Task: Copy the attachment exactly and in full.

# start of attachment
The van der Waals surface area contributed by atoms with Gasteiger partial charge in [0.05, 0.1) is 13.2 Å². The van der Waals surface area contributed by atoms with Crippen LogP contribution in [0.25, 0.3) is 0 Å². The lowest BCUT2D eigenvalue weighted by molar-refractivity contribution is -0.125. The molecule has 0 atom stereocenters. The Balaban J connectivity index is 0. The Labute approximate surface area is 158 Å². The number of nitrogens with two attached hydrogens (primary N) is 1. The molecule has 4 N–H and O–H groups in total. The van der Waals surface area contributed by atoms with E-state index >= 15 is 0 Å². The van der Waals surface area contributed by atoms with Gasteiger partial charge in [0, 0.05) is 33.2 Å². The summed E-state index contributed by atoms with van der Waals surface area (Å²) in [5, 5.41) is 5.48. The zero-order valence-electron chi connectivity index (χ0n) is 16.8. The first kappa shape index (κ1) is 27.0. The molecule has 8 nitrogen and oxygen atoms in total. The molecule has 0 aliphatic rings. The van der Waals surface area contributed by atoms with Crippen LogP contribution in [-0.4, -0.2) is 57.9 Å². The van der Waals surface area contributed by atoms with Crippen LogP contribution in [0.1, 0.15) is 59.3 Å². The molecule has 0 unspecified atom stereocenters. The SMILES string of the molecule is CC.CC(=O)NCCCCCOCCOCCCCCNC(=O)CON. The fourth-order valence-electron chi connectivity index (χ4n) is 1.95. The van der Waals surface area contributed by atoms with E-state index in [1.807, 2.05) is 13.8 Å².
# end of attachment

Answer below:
The van der Waals surface area contributed by atoms with Gasteiger partial charge in [0.05, 0.1) is 13.2 Å². The van der Waals surface area contributed by atoms with Crippen LogP contribution in [0.25, 0.3) is 0 Å². The lowest BCUT2D eigenvalue weighted by molar-refractivity contribution is -0.125. The molecule has 0 atom stereocenters. The Balaban J connectivity index is 0. The Labute approximate surface area is 158 Å². The number of nitrogens with two attached hydrogens (primary N) is 1. The molecule has 4 N–H and O–H groups in total. The van der Waals surface area contributed by atoms with E-state index >= 15 is 0 Å². The van der Waals surface area contributed by atoms with Gasteiger partial charge in [0, 0.05) is 33.2 Å². The summed E-state index contributed by atoms with van der Waals surface area (Å²) in [5, 5.41) is 5.48. The zero-order valence-electron chi connectivity index (χ0n) is 16.8. The first kappa shape index (κ1) is 27.0. The molecule has 8 nitrogen and oxygen atoms in total. The molecule has 0 aliphatic rings. The van der Waals surface area contributed by atoms with Crippen LogP contribution in [-0.4, -0.2) is 57.9 Å². The van der Waals surface area contributed by atoms with Crippen LogP contribution in [0.1, 0.15) is 59.3 Å². The molecule has 0 unspecified atom stereocenters. The SMILES string of the molecule is CC.CC(=O)NCCCCCOCCOCCCCCNC(=O)CON. The fourth-order valence-electron chi connectivity index (χ4n) is 1.95. The van der Waals surface area contributed by atoms with E-state index in [1.807, 2.05) is 13.8 Å².